Matthew 13:1-5

Mat 13:1 (KJB)
The same day went Jesus out of the house, and sat by the sea side.

After Jesus had spoken in the house, He then departed out of the house and went outside by the sea side. At this point there was a great multitude of people who were following Him to hear His teachings and this chapter brings parables which are teachings of the Kingdom designed for the unsaved.

Mat 13:2 (KJB)
And great multitudes were gathered together unto him, so that he went into a ship, and sat; and the whole multitude stood on the shore.

Since Jesus had great multitudes on the sea shore waiting for Him, it would have been impossible for Him to stay on the sea shore. He had planned to teach this crowd and now the only way that He would be able to reach them is that He had to launch out in a boat and face the crowd. The normal routine for a speaker was to sit down while the multitude stood to listen to the speaker. (Luke 8:4 KJV) And when much people were gathered together, and were come to him out of every city, he spake by a parable: This crowd was immense, in fact there were many from surrounding towns who came out to listen, so the crowd was not just limited to the people of Capernaum.

Mat 13:3 (KJB)
And he spake many things unto them in parables, saying, Behold, a sower went forth to sow;

Jesus then began to address the crowd but instead of using a direct approach in teaching, He uses parables to teach this crowd. Since the crowd would have been familiar with the agrarian culture, Jesus begins to tell parables which are taken from that life. A parable is something which is placed beside something, in other words, it is a method of comparison. The parables of Jesus came to be known as earthly stories with heavenly meanings. Since there were many people here, Jesus begins the parable by speaking generically about a sower who had gone forth to sow seed. It does not matter what type of seed for the purpose of the parable.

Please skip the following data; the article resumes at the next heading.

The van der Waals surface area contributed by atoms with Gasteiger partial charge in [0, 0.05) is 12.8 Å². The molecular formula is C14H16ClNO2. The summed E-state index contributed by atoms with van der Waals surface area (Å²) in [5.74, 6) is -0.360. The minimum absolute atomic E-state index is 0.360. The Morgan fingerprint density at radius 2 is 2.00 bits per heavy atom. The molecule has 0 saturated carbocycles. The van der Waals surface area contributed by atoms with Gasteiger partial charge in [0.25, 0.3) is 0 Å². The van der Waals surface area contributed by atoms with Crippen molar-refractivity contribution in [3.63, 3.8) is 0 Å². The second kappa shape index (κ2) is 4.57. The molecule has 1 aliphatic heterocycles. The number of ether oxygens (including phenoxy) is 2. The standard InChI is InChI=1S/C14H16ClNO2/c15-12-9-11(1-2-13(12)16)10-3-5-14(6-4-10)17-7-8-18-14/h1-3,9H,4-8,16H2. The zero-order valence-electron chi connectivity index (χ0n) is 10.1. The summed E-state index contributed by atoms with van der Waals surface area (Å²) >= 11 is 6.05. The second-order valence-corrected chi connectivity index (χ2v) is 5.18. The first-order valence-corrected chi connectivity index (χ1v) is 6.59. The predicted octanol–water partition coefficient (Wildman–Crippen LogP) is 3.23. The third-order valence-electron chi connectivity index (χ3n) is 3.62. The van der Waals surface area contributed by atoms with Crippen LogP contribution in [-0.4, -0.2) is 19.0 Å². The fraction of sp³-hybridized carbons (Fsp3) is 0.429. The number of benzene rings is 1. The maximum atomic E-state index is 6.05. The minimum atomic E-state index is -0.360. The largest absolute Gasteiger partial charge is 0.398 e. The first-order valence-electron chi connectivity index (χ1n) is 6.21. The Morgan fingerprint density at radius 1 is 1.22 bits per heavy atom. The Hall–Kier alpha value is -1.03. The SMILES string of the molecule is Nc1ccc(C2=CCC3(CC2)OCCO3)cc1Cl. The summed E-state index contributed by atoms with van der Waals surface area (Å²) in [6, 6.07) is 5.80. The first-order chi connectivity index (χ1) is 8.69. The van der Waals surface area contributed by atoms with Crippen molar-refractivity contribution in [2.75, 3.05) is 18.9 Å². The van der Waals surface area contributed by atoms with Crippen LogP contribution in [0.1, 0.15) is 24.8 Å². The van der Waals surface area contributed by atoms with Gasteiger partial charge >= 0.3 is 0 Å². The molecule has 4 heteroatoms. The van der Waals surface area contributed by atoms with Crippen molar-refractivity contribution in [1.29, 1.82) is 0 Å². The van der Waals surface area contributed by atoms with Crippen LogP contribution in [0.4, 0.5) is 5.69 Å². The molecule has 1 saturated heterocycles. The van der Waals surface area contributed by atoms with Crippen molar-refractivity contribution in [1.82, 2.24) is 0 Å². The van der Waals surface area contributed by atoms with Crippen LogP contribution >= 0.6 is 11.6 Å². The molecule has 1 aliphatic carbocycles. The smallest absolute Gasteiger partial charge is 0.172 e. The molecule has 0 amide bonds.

Mat 13:4 (KJB)
And when he sowed, some seeds fell by the way side, and the fowls came and devoured them up:

There were paths which separated the different fields and these paths would have hardened soil because of all the traffic which they endured. The dirt would be packed down making it seem like it was a tempered brick. So as the sower was sowing the seed on the soil, some of those seeds would have fallen on the paths and because they were so hard, the seed would not fall into the ground but stayed on top and would be easy prey for the birds. When they spotted the seeds on the path, they would swoop down and eat them. The word “devour” in the Greek carries with it the meaning of “consume.” To consume something causes it to disappear. So the seeds would have completely disappeared after the birds had consumed them.

Mat 13:5 (KJB)
Some fell upon stony places, where they had not much earth: and forthwith they sprung up, because they had no deepness of earth:

Forthwith - Immediately

Then some of the seeds had fallen on places of stone. This does not indicate that the field was filled with stones because before it can be readied for planting, it has to be cleared of anything which could cause a hand plow to get stuck. What is in view here is the soil which looks like the other soil, but the difference is that underneath is a plate of rock which has only a small layer of soil on top giving the appearance that it is fine for planting. The shallowness of the soil on top of the rock was enough for the plants to sprout immediately. This would be in contrast to those plants where the seed fell on ground which was deeper and would take a little longer to sprout.